It seems like it has been a while since a really effective documentary has struck fear in me for the future of our country on an issue that, on the surface, should be one that is nonpartisan and would benefit the citizens of each and every state should rules have been put in place, adhered to and enforced. The issue that Dark Money directly tackles is corporations using campaign donations to sway policy by giving money (directly or otherwise) to a person running for office.
As it’s explained in the film, the days of lobbying one issue at a time are disappearing, giving way to a corporation pouring money into a campaign and effectively buying government officials wholesale. By doing this, they don’t have to keep coming back to the elected official with each new policy vote when they know they have him/her in their pocket from Day One.
It’s an insidious and ugly process that has become commonplace nationwide since the Supreme Court decided in 2010 that corporations were the same as people when it came to campaign contributions, thus giving them permission to donate as much as they saw fit. Few places were hit harder by this decision than the state of Montana, which had long-standing laws in place about just such influence in the early 1900s, going back to mining companies owning offices. The result of these policies was an effective and transparent process that included a set of rules and an oversight panel that decided if any candidate has taken an illegal contribution. In the wake of the high court’s decision, Montana found a way to keep the process transparent, even as “dark money” poured in from mysterious political action groups—chief among them Citizens United—which cares about nothing but issues that impact its ghost financiers, some of whom might even been from outside the United States.
Director Kimberly Reed took six years to piece Dark Money together, and it’s a very different film than her first work, 2008’s exceptional Prodigal Sons. That film documented her return to her hometown of Helena, Montana, for her high school reunion where she reintroduced herself as a transgender woman—and that’s just the jumping-off point. Dark Money still feels personal to Reed, as she clearly takes a great deal of pride in her home state’s long practice of accountability in government and is devastated by this wave of corruption that people seem all too eager to embrace.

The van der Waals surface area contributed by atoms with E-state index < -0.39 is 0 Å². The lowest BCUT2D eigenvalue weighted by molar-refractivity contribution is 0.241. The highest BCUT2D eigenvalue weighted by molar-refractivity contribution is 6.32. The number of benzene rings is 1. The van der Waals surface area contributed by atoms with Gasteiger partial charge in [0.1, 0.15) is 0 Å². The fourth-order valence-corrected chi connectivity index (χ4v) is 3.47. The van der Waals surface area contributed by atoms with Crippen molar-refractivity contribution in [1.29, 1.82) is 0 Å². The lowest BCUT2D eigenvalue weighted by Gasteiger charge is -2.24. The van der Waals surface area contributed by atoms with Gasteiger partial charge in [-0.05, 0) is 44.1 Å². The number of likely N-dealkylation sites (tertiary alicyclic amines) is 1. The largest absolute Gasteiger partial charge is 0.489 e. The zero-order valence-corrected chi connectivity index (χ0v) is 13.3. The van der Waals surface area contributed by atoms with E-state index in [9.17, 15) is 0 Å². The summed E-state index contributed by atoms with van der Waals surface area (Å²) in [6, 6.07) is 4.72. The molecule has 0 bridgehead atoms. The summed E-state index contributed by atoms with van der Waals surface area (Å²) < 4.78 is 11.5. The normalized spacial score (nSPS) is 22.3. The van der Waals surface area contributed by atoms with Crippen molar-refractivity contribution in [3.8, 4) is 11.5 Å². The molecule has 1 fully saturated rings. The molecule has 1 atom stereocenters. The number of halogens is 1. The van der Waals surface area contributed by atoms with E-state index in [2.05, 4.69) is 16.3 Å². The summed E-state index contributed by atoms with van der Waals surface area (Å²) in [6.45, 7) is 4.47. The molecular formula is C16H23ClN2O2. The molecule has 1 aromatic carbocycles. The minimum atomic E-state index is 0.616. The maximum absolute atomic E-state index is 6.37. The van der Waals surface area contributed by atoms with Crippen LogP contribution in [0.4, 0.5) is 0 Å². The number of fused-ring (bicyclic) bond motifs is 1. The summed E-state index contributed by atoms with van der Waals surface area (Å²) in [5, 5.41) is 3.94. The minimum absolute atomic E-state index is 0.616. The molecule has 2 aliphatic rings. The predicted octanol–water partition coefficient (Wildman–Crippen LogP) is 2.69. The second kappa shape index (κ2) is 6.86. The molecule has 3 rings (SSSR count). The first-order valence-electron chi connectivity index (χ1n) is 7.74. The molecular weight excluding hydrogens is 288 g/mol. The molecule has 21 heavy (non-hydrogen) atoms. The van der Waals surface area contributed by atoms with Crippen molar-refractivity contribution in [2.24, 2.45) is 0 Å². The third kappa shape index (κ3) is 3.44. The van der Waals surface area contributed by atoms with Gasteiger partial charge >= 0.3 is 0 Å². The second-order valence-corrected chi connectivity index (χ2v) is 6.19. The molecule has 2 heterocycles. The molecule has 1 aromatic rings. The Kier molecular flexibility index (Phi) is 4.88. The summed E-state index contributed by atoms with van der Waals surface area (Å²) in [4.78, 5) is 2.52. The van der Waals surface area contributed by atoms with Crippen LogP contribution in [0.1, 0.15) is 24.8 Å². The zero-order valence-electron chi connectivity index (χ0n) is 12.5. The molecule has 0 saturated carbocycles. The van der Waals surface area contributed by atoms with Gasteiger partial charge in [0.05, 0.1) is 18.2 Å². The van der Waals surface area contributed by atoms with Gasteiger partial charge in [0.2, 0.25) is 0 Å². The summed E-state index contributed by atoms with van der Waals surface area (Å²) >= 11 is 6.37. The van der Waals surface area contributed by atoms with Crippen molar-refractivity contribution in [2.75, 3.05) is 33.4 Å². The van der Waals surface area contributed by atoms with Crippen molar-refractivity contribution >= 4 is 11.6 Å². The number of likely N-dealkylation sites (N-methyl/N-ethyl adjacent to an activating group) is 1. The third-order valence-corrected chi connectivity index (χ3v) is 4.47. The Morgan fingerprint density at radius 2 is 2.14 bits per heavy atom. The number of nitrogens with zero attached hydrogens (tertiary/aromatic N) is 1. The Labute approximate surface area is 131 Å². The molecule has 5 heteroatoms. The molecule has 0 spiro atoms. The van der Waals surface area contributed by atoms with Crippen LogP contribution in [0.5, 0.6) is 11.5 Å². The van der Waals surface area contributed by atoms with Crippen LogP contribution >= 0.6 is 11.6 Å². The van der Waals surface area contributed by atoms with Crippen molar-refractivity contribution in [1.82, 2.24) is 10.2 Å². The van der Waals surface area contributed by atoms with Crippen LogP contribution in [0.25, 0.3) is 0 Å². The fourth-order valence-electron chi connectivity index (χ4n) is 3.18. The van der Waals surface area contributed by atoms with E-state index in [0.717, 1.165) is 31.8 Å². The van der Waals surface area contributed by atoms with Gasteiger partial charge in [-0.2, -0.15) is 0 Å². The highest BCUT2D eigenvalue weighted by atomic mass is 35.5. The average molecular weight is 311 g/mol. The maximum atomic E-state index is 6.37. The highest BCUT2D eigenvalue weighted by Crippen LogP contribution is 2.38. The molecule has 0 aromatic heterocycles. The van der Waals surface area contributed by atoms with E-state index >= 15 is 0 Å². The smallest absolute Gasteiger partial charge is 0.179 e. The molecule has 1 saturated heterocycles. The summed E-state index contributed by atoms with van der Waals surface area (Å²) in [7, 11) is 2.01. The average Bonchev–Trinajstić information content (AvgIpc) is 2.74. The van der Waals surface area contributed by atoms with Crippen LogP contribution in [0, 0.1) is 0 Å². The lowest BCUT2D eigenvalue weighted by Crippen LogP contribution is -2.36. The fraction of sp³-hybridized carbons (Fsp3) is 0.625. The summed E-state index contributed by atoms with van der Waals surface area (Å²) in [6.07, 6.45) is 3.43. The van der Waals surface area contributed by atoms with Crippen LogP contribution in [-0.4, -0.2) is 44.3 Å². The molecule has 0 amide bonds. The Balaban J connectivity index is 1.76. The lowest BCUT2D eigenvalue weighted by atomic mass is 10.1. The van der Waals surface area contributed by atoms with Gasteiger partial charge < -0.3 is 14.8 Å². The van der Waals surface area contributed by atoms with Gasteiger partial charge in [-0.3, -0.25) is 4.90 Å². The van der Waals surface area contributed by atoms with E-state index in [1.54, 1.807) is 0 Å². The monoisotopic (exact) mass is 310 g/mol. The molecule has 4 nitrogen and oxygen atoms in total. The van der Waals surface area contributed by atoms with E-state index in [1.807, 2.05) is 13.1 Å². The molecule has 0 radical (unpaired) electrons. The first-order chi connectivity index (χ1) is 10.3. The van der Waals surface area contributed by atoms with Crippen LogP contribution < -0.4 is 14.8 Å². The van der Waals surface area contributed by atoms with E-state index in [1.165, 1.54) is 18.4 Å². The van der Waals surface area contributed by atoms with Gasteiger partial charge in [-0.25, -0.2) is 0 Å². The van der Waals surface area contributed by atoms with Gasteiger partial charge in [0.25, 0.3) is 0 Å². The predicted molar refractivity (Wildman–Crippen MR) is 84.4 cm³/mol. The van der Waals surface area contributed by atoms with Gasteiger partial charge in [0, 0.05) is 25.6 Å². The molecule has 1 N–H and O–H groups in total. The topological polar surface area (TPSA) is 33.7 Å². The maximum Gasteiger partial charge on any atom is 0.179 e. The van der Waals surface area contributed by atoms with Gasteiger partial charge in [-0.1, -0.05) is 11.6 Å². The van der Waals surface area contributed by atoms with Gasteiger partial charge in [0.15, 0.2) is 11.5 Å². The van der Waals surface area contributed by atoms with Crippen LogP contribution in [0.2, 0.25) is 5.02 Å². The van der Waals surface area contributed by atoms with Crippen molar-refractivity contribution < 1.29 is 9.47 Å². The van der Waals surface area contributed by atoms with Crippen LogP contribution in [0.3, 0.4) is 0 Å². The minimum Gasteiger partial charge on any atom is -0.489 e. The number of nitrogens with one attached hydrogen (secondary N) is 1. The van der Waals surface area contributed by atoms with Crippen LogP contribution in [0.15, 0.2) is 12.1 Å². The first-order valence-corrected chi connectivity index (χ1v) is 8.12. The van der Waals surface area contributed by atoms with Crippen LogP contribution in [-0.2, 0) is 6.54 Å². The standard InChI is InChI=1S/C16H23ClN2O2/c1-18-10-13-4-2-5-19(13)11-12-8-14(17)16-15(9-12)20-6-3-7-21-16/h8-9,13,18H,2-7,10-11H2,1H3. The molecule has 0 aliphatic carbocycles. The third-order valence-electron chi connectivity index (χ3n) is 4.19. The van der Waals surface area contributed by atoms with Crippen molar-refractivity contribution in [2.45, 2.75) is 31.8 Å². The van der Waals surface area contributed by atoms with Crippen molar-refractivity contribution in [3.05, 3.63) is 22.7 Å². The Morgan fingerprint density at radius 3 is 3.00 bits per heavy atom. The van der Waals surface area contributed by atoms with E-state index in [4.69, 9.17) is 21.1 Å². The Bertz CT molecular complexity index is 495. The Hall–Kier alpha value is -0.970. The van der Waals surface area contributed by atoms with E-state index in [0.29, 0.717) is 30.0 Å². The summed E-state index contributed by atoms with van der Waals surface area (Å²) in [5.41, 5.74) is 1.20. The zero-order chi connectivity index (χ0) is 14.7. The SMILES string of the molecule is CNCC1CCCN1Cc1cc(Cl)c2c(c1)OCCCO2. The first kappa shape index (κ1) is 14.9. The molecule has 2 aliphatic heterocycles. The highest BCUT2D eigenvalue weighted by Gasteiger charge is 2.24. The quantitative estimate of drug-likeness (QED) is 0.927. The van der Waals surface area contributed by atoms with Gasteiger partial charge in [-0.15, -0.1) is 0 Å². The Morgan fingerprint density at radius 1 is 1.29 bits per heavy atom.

Dark Money’s most heartfelt moments come while following the paths of a handful of Montana journalists who had been covering state politics and the fate of these transparency laws when they were all let go, with the implication being that the corporations that had seeped into politics had also done the same to certain news outlets. But by sheer will power, one of the reporters starts up his own online outlet and ends up being a major source of political reporting in the state. It’s one of the few uplifting moments in a film that is filled with ones that range from scary to angering.
The movie is expertly researched and informative and provides a clear timeline and path toward the destruction of our democracy if these practices remain unchecked. It may not be your idea of the perfect summer movie, but it’s a powerful documentary that you should make every effort to find. (And if I’m not mistaken, Dark Money had a PBS logo in front of it, so keep an eye on your local affiliates, because it may find you.)
The film opens today for a weeklong run at the Gene Siskel Film Center.
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